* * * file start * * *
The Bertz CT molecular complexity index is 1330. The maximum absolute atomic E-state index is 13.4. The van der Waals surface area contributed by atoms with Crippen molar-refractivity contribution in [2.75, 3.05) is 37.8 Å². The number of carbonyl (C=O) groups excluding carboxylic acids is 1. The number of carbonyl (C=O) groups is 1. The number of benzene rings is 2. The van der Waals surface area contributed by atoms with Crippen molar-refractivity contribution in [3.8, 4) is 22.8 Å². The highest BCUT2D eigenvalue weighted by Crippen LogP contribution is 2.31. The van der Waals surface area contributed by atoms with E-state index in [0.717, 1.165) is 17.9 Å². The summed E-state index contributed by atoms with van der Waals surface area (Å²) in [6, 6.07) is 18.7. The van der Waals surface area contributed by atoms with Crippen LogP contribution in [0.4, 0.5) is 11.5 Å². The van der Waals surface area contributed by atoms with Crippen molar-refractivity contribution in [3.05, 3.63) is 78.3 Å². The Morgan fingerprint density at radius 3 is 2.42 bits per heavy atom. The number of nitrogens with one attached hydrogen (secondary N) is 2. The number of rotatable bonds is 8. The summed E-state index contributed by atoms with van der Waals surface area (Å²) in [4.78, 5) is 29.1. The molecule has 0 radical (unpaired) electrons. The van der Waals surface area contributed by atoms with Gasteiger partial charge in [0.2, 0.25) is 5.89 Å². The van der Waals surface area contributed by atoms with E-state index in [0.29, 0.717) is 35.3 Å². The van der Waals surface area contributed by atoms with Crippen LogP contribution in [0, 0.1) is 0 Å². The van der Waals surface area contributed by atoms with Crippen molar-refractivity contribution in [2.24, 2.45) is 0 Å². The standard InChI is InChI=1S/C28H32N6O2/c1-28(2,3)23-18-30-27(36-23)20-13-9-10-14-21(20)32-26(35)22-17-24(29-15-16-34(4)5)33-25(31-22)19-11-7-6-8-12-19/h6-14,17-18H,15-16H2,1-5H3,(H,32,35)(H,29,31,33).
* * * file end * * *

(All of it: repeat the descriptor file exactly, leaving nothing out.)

The Bertz CT molecular complexity index is 1330. The maximum absolute atomic E-state index is 13.4. The van der Waals surface area contributed by atoms with Crippen molar-refractivity contribution in [2.75, 3.05) is 37.8 Å². The number of carbonyl (C=O) groups excluding carboxylic acids is 1. The number of carbonyl (C=O) groups is 1. The number of benzene rings is 2. The van der Waals surface area contributed by atoms with Crippen molar-refractivity contribution in [3.8, 4) is 22.8 Å². The highest BCUT2D eigenvalue weighted by Crippen LogP contribution is 2.31. The van der Waals surface area contributed by atoms with E-state index in [0.717, 1.165) is 17.9 Å². The summed E-state index contributed by atoms with van der Waals surface area (Å²) in [6, 6.07) is 18.7. The van der Waals surface area contributed by atoms with Crippen LogP contribution in [0.4, 0.5) is 11.5 Å². The van der Waals surface area contributed by atoms with Crippen molar-refractivity contribution in [3.05, 3.63) is 78.3 Å². The Morgan fingerprint density at radius 3 is 2.42 bits per heavy atom. The number of nitrogens with one attached hydrogen (secondary N) is 2. The number of rotatable bonds is 8. The summed E-state index contributed by atoms with van der Waals surface area (Å²) in [4.78, 5) is 29.1. The molecule has 0 radical (unpaired) electrons. The van der Waals surface area contributed by atoms with Gasteiger partial charge in [0.2, 0.25) is 5.89 Å². The van der Waals surface area contributed by atoms with E-state index in [0.29, 0.717) is 35.3 Å². The van der Waals surface area contributed by atoms with Crippen LogP contribution in [0, 0.1) is 0 Å². The van der Waals surface area contributed by atoms with Crippen molar-refractivity contribution in [2.24, 2.45) is 0 Å². The standard InChI is InChI=1S/C28H32N6O2/c1-28(2,3)23-18-30-27(36-23)20-13-9-10-14-21(20)32-26(35)22-17-24(29-15-16-34(4)5)33-25(31-22)19-11-7-6-8-12-19/h6-14,17-18H,15-16H2,1-5H3,(H,32,35)(H,29,31,33).